Not counting White, last year's second-rounder, there has been only one second-round pick by the Bucs that lasted a season or less, that being G Brett Moritz in 1978. Only three other second-rounders have lasted two seasons or less – Tate, RB Don Smith (1987) and WR Danny Peebles (1988).

A good percentage of players in both of those rounds wound up as productive Buccaneers. Simply logging years and games played doesn't necessarily prove that point, of course – after all, somebody has to play – but there have been strong statistical achievements by the players in both groups.

The Bucs' all-time leading interceptor (Abraham) was a third-rounder, as was their all-time leading scorer (Gramatica) and all-time leader in receiving yards (WR Mark Carrier). Lynch has played more games than any other defensive player in team history and is third on the tackles chart. Barber set a single-season record with 10 interceptions in 2001.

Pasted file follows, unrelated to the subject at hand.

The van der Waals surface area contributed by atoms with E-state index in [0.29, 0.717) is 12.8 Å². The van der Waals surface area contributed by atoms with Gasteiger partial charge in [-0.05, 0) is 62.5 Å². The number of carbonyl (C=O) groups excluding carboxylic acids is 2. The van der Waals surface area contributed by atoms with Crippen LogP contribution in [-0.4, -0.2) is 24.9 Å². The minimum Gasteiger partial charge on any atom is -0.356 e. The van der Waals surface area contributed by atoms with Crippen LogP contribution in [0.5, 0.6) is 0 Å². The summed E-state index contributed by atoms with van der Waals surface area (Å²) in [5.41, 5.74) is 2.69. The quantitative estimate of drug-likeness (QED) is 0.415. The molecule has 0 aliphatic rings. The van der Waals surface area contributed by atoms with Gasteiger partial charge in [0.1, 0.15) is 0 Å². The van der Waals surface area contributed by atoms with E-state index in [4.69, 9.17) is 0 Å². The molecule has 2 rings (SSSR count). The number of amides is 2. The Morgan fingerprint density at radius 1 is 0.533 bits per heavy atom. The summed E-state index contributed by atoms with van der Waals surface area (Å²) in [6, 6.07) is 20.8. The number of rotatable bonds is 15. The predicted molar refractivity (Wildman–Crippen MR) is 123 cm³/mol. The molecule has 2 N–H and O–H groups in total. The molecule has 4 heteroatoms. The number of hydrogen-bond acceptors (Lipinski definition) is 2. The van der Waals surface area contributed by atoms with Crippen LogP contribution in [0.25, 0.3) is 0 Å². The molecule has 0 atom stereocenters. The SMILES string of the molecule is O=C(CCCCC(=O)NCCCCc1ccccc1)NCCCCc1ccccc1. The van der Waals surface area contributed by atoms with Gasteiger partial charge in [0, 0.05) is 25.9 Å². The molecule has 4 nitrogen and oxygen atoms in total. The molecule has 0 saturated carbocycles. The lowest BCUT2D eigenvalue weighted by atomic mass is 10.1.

The second-rounders can lay claim to the team's rushing yardage and receptions leader (RB James Wilder), as well as the second (Alstott), fourth (RB Reggie Cobb) and sixth (RB Errict Rhett) leading rushers in team history. Alstott holds the club's touchdown record. Overall, there are more long-time contributors in this group than in the second-round crew.

The point is not to determine which group is better, but simply to advance the notion that a deep draft, as this one is purported to be, can be just as much of a boon for the Bucs in the third round as it would have been in the second.

Here is a look at what the Bucs have done in the third round in the last 10 years:

1994TE Harold Bishop160Traded to CLE for 2nd-rd. pick
1996CB Donnie Abraham69278All-time INT leader (31)
1997G Frank Middleton46350Starter at RG by 2nd season
CB Ronde Barber797882001 Pro Bowler
1998LB Jamie Duncan45936Assumed starting MLB spot from H.Nickerson
1999K Martin Gramatica5780Top kicker in team history
2000LB Nate Webster4636Only six starts but key reserve
2001CB Dwight Smith34718Started at 4 positions in 2003
2002Marquise Walker100Traded to AZ for RB Thomas Jones
2003QB Chris Simms100Inactive 3rd QB as a rookie